Whether our differences are more the result of our genes or our upbringing, accepting these differences is more often beneficial than attempting to impose our preferences on others. History, after all, is filled with examples of the harm involved when square pegs have been hammered into round holes.

Ang
1 year ago
There's definitely something to the inherited factor. It was always clear that our daughter had many of my personality traits, with some of my husband's. Those of her traits similar to her father's were strongly associated, though. Once we all took this test, it was like seeing what we always knew in literal black and white. I am an ENFP, my husband is an ISTJ... not surprising to us that our child has the type of INFP. The exact aspect of her personality that resembled her father, shone through in the first type set. These tests are fun and accurate, but also helpful. Recognizing your aspects in relation to others is a wonderful tool to have. Thanks for the great descriptions and layouts to this website, makes it an engaging experience!
Loves Kvothe!
1 year ago
I am an INFJ, my brother is an INFJ, my sister is an INFP, my other brother hasn't taken the test, but, I assume, like my parents he is an extrovert. I think it is both nature and nurture, it was my sister who introduced me to books, and writing, if it wasn't for her I would probably be more social, but then again, I wouldn't be writing a book series and have weird friends who have equally dirty minds.
1 year ago
I had interesting discussions with a licensed counselor on the introvert/extravert aspect of personality, and it was her assertion that it was based in the nervous system - whether external stimulation was "boosted" as it travelled the nerves to the brain, or whether it lessened along the route. Those whose nervous system "boosted" the signals need much less stimulation, and do need time to quiet down; those whose nervous system passed signals on with decreasing intensity would seek out stimulation and gain energy from higher-input environments. This tendency would mean that the "introvert/extravert" aspect could be inherited. The internal clock that some have and others lack might also be inherited and be the source of some people wanting to schedule things and others being happy with anything happening whenever it happened. For how you face your challenges, how curious you are about your environment, and other reactions, your family and school would probably play a bigger role in shaping your habits. If you're "just like your mom/dad/uncle", it can also be that you are copying a pattern of behavior because of your feelings toward that person, not anything inherited or trained.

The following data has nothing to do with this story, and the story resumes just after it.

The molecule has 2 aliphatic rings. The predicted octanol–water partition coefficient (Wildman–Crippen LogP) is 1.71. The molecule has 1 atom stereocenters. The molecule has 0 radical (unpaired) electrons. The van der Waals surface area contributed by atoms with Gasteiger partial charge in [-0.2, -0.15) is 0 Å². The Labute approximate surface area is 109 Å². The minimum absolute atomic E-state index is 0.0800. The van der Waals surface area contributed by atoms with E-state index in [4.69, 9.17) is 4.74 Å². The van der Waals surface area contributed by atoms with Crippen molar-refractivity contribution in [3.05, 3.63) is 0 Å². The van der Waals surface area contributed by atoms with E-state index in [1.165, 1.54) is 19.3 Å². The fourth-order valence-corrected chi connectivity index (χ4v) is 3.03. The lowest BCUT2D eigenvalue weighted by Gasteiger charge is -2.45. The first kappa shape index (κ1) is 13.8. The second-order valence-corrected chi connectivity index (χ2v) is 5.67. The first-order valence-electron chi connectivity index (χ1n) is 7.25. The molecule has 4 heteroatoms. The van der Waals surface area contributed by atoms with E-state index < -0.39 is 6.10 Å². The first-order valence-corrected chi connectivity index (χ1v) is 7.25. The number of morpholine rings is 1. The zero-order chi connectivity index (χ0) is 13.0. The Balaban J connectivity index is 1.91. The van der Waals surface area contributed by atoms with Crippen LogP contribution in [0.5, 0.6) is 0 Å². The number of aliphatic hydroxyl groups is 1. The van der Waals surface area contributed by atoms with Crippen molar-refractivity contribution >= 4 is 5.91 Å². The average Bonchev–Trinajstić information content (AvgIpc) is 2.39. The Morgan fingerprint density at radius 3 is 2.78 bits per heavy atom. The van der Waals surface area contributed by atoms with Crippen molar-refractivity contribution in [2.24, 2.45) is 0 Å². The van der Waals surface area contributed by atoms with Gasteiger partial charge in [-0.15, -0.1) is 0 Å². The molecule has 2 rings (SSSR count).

Anonymous
1 year ago
I'm very interested in the genetic factor. Out of 8 children, 2 of us were never not introverts and the other six are all very much extroverts. They still are. From a very young age, my favorite place was my room. It was my world. It was peaceful and quiet. I had found my introverted niche at a very young age and I was happy there. It was the same for my brother, I've learned. As we learned to read, books became part of our worlds and still are. We're both voracious readers still today. I'm clearly an INTP--A. My brother is close. My father is an introvert, something I came to learn years later. But he didn't exhibit any of the behaviors and tendencies we associate with introversion because he was rarely home. His career required that he be deployed, often and for long periods of time. He wasn't there enough to pass it on, so to speak. My brother and I were "different". We knew it and we were told often enough. "Nurture" frowned on introverted tendencies in our house. They were discouraged. My mother still tells every one I'm the oddball and my brother is the "quiet one". But I thought I was more than different. I thought I had something wrong with me. I was flawed. I had to be, I wasn't like my sisters at all. Today, I'm still not like my sisters and I'm good with that. So are they. Would I opt for a "cure" for any of my personality traits? Not a chance. These are what define me and I'm keeping them all. I love being an introvert, including the parts I still struggle with at times. 8 children, one house wrapped in extrovism, one set of house rules, same traditions, beliefs,etc... and yet 2 are introverts from their first memory. Nature or nurture? Society has made great advances in tolerating and accepting the differences in man and I think focus needs to be kept on that because I think this puzzle is going to take awhile.
Anonymous
1 year ago
I am an assertive ESTP. In my family I am the only extrovert and adventurer for that matter. I get little things from my parents but for the most part we're very different. I think personality is one of those things that cannot be predicted. You would never expect me to be an extrovert knowing my parents or my brothers.